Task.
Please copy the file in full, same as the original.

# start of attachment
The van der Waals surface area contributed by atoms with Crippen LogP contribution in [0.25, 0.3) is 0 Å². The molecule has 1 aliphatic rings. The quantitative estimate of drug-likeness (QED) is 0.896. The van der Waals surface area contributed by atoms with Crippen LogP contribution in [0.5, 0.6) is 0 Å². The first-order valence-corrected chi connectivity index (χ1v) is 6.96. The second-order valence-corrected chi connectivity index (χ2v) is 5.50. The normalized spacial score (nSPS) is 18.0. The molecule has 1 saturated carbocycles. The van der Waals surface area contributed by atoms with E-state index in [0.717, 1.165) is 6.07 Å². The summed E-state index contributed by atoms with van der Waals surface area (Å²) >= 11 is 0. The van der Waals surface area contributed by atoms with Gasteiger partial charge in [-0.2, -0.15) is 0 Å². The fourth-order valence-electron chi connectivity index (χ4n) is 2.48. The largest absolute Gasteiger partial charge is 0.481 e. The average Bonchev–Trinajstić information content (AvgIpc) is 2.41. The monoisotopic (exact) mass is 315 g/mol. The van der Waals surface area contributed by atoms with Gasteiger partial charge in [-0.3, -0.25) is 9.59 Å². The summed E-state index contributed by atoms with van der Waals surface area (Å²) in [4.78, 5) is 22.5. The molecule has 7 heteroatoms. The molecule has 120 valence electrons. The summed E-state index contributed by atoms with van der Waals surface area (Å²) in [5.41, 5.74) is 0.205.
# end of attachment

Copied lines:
The van der Waals surface area contributed by atoms with Crippen LogP contribution in [0.25, 0.3) is 0 Å². The molecule has 1 aliphatic rings. The quantitative estimate of drug-likeness (QED) is 0.896. The van der Waals surface area contributed by atoms with Crippen LogP contribution in [0.5, 0.6) is 0 Å². The first-order valence-corrected chi connectivity index (χ1v) is 6.96. The second-order valence-corrected chi connectivity index (χ2v) is 5.50. The normalized spacial score (nSPS) is 18.0. The molecule has 1 saturated carbocycles. The van der Waals surface area contributed by atoms with E-state index in [0.717, 1.165) is 6.07 Å². The summed E-state index contributed by atoms with van der Waals surface area (Å²) >= 11 is 0. The van der Waals surface area contributed by atoms with Gasteiger partial charge in [-0.2, -0.15) is 0 Å². The fourth-order valence-electron chi connectivity index (χ4n) is 2.48. The largest absolute Gasteiger partial charge is 0.481 e. The average Bonchev–Trinajstić information content (AvgIpc) is 2.41. The monoisotopic (exact) mass is 315 g/mol. The van der Waals surface area contributed by atoms with Gasteiger partial charge in [-0.3, -0.25) is 9.59 Å². The summed E-state index contributed by atoms with van der Waals surface area (Å²) in [4.78, 5) is 22.5. The molecule has 7 heteroatoms. The molecule has 120 valence electrons. The summed E-state index contributed by atoms with van der Waals surface area (Å²) in [5.41, 5.74) is 0.205.